Hey there, time traveller!
This article was published 10/12/2012 (1683 days ago), so information in it may no longer be current.
Once upon a time, economists used an informative and all forgiving condition when discussing or proposing economic theories with respect to the workings of a market economy — ceteris paribus. A Latin term which economists used to mean “all other things being equal.” “All other things being equal,” then this should happen or be true. And if something did not unfold as theory or logic suggests then the fault was that all other things were not equal. A condition which the market itself cannot or will not correct without intervention of some kind. An intervention which is usually friendly and managed by governments but sometimes disastrous and uncontrolled when left to the devices of the market.
The concept is useful when discussing the issue of affordable housing in a market economy. In theory there should be a balance between the supply of and the demand for housing (meaning shelter, whether rented or owned). This balance should exist with respect to any cost or purchase level whether it be for a multi-million dollar home or shelter costing $360 per month whether in the form of rent or mortgage payments. A balance which is dependent upon the requirement for 1) individual income being adequate to purchase shelter in the market and 2) shelter being available at a cost commensurate with the income of individuals. Both conditions are necessary. However, this balance does not exist in Brandon (a condition that is not unique to Brandon). A condition which is somewhat irrelevant to those that can afford housing at market levels but a condition that is demoralizing and debilitating for those that cannot afford housing at market-prescribed levels.
Legislation with respect to minimum wages, labour, apprenticeships, unionization, wage loss insurance, health care and education are part of the arsenal of governments which directly or indirectly affect the issue of maintaining individual income levels to be able to afford the necessities of life including housing. Rent controls, land grants, mortgage insurance (CMHC) are policies which are directed at maintaining housing costs at affordable levels. The Manitoba government’s proposed Bill 7 is focussed on ensuring that the market will offer affordable housing. Social assistance programs, which include housing subsidies, are, in essence, an admission that not enough or nothing can be done to address the problems of the market economy which create affordable housing issues.
Organizations and associations also intervene and operate in the market. Most of these direct their energies at lobbying governments for policies and programs. Some such as co-operatives, Habitat for Humanities and the CMHA become directly involved in the construction of affordable housing. The Samaritan House, Helping Hands, the Christmas Cheer Board, churches provide food, clothing and other amenities which essentially are subsidies to individuals so their respective incomes can cover other essential costs such as rent. To this group must be added citizens associated with these organizations through work or volunteering or gifts and citizens who support governmental programs and policies and the reluctant tax-payer who makes government programs possible.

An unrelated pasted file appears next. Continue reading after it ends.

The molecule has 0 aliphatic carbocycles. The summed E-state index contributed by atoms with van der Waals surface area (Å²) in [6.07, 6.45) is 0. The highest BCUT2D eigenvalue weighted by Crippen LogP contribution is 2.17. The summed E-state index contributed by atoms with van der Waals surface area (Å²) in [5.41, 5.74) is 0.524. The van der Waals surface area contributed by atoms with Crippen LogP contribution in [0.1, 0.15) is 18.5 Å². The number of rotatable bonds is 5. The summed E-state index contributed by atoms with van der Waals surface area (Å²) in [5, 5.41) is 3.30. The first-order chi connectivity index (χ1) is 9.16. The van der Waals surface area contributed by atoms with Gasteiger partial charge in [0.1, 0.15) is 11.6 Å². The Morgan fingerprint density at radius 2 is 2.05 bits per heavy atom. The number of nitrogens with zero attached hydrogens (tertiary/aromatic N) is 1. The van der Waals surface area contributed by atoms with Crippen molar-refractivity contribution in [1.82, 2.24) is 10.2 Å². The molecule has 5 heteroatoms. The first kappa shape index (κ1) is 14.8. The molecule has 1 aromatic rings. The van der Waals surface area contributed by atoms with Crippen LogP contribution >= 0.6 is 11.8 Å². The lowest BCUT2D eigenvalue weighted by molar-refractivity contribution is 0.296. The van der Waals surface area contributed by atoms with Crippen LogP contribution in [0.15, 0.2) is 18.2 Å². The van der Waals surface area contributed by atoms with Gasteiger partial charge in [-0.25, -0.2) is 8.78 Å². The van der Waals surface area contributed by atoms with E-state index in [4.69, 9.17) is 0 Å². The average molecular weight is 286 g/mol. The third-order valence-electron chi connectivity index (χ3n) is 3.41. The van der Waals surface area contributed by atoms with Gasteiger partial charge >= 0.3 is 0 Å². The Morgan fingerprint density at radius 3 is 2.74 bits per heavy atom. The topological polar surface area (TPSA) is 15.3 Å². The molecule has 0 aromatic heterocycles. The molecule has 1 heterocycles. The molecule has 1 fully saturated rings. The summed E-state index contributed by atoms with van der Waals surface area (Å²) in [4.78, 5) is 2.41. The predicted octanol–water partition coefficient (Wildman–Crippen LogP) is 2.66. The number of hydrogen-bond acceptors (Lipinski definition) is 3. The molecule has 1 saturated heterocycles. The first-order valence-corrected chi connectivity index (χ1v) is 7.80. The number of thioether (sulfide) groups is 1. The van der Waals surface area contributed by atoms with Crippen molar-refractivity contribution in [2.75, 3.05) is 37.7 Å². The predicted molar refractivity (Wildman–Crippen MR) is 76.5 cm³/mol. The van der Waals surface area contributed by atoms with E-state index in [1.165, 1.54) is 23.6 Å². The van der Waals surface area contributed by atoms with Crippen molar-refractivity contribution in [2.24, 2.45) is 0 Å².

The primary actor in the market economy is private industry. Which explains why many government policies are directed at private industry. Private industry is the major source of income revenue for individuals. Private industry is also the major actor in constructing and selling (rent, purchase) shelter. Although Adam Smith (the apparent father of free-market economic theory) thought that private industry would ensure, for its own sake and survival, that wages would be sufficient to address the needs of every worker this is not true in today’s economy. Nor is it true that private industry (except in certain circumstances) offers shelter at prices that are affordable to individuals with lesser financial means. Does this mean that private industry must mend its ways?
The easy answer is yes but with an important caveat and maybe even nonsensical. Private industry thrives on profit which in micro-economic terms means minimizing costs and maximizing revenues. A model which virtually negates any private industry involvement in the provision of affordable housing particularly for those who cannot afford even the least costly that the market has to offer. Yet if private industry is a part of the problem then they must also be part of the solution. And running away from the problem is not a solution.
All other things are never equal which results in, amongst others, the problem of affordable housing. Do we as a society want to address the problem? A question directed at and necessarily answerable by every component of society. If the problem does not belong to society then we will continue the piece-meal approach through governments, organizations and the increasingly reluctant tax-payer who paradoxically assigns the responsibility to governments while lobbying for less taxes. But if society decides to own the problem, the genius of society will find a way.
Rosemarie and Chester Letkeman